Friday, December 16, 2011

Gifts for Geeks: Nightmare Shopping

So far we've covered the "Would you rather?" portion of this year's Gifts for Geeks segment with our posts discussing surprise gifts and gift cards, but we're still a little light on the traumatizing-yet-educational holiday stories. Let's try to address that today.

What's the worst holiday shopping experience you've ever had?

Alex: Every year, I tell myself (and others, proudly) that I will be starting my Christmas shopping early. Like, in August or September. You know, so I can spread the money around and not feel it too much in the old wallet come December (or, more accurately, come January when the credit card bill comes).

I do this every year. That is to say, I tell people this plan every year.

But, to my credit, most years I actually follow through. Though, I must confess, the actual start date is typically right after Halloween and not in the late summer. I think November 1st is a perfectly reasonable, perfectly viable day to start one's Christmas shopping.

This year, I've managed to get the bulk of my shopping done and I've even handed out a few gifts. Still, this upcoming week--the last before Christmas--is going to be tight in terms of finishing off the list.

Now, what's all this talk about preparedness have to do with my Worst Holiday Shopping Experience, you say? Well, ironically enough, one year being prepared managed to get me into--and then out of--what was, simply put, a Vortex of Madness.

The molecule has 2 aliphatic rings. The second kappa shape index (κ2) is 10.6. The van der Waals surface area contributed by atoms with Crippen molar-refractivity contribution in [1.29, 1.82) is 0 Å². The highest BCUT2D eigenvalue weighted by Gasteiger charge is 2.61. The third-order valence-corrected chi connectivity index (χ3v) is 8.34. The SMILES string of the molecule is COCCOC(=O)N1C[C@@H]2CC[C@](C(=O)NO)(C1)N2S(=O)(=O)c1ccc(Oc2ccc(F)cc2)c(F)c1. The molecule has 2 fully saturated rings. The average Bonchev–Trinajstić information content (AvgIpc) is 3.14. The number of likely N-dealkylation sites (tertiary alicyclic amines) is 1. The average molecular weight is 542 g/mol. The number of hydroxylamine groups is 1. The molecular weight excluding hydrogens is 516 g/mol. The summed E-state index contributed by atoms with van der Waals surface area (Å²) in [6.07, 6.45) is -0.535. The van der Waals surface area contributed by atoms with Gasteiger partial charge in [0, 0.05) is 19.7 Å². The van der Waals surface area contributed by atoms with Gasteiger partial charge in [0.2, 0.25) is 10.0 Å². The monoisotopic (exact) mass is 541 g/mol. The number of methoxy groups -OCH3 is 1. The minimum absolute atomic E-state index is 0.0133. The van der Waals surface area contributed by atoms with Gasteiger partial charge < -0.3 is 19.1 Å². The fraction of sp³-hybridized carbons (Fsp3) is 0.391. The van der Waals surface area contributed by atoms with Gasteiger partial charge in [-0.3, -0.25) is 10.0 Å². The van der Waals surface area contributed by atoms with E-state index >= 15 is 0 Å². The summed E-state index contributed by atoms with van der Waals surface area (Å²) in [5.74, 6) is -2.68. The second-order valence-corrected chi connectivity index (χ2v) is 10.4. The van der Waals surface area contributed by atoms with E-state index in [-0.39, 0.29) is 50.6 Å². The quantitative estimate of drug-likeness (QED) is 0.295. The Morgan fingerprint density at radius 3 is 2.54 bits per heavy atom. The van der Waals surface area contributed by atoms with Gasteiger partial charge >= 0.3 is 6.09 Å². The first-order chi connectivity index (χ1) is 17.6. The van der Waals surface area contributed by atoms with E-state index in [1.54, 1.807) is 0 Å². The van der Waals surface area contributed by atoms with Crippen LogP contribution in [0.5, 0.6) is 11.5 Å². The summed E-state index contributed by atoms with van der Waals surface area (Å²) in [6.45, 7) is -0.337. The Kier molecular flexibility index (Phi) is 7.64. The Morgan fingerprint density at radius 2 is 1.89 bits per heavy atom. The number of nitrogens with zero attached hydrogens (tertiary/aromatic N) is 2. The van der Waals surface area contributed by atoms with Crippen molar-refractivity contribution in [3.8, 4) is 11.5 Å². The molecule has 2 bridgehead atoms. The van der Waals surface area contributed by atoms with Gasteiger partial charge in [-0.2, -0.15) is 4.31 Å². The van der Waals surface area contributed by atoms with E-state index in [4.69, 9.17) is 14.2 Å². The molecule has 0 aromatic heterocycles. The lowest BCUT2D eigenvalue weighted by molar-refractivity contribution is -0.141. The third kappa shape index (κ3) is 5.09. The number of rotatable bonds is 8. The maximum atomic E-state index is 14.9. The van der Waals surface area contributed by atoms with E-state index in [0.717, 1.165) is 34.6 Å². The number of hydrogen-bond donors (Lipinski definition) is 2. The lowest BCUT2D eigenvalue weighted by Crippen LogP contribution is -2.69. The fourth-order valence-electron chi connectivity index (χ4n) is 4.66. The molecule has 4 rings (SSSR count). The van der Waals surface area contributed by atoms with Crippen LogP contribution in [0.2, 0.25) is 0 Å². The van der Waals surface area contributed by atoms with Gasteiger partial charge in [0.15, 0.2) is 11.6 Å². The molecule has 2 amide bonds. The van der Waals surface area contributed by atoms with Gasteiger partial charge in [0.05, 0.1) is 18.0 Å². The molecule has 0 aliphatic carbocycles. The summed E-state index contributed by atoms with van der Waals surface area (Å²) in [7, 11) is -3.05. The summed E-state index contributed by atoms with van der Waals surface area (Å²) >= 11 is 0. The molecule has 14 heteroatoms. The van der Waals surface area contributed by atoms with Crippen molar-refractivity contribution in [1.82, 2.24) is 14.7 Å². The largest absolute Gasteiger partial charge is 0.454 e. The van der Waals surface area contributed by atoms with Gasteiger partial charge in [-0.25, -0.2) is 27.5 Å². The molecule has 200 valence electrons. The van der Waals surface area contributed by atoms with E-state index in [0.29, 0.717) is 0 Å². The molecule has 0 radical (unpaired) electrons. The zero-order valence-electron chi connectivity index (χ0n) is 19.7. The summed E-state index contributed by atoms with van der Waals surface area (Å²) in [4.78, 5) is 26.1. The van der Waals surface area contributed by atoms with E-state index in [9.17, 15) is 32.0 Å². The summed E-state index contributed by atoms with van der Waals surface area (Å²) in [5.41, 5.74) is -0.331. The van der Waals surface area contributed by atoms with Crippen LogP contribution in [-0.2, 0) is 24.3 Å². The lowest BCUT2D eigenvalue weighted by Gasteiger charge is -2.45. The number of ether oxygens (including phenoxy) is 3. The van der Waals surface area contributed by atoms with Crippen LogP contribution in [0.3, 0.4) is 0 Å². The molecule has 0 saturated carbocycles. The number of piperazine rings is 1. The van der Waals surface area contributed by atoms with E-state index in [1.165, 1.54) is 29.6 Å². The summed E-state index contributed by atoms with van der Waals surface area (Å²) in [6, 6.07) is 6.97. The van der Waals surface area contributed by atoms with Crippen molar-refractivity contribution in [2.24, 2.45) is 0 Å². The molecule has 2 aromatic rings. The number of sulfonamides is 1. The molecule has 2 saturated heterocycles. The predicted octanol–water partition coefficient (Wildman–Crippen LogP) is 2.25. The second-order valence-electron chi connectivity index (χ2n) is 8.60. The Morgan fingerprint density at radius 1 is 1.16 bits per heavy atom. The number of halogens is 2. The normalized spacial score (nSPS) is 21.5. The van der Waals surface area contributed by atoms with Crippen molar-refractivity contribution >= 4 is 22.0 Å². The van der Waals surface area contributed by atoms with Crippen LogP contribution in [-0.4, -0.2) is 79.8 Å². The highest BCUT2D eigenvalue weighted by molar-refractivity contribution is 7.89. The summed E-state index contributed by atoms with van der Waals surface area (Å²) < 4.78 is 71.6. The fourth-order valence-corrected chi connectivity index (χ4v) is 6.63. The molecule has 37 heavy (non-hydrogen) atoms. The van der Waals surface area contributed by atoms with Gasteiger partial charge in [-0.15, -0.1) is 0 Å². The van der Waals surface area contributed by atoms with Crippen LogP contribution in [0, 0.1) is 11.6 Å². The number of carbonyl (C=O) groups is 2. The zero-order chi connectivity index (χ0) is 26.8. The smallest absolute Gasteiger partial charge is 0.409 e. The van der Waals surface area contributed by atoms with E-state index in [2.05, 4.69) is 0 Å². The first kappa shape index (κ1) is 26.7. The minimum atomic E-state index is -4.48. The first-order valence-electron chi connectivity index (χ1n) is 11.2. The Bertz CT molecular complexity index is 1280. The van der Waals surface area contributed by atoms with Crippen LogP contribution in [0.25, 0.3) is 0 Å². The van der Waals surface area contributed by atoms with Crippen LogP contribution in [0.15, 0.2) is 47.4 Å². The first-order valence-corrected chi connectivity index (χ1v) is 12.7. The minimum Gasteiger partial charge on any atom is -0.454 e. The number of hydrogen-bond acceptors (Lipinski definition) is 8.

Let me explain.

It was November 22, 2005 (I have a feeling some of you have already figured out what I'm talking about), and I found myself standing outside a Sears attached to the Danbury Mall, shivering in the dark at 5:30 in the morning.

Even though the store wouldn't open for another few hours, there was already a line formed outside when I pulled up into the parking lot. I stood around in relative silence for a while, blowing on my hands occasionally to stay warm.

No one else on line was in much mood to talk, and that was understandable. It was cold, and after about an hour of standing there, it started to drizzle.

In line were all sorts of people.

Crazy people, like me; moms standing there with lists in their hands and displaying patience under pressure; dads standing there, looking annoyed and baffled; and even grandparents looking generally confused at what the world had come to.

We were, of course, all standing in line on that cold, dark, rainy morning because November 22, 2005, was the United States release date of the Xbox 360.

Now, before you get all hopped up; no, I wasn't waiting to buy one for myself. I was there--valiant as ever--helping my parents get a 360 for my brother. It had become sort of a running joke back then about actually managing to buy a 360 before the holidays because every store--EVERY STORE--was either sold out or just wasn't going to get a shipment in time.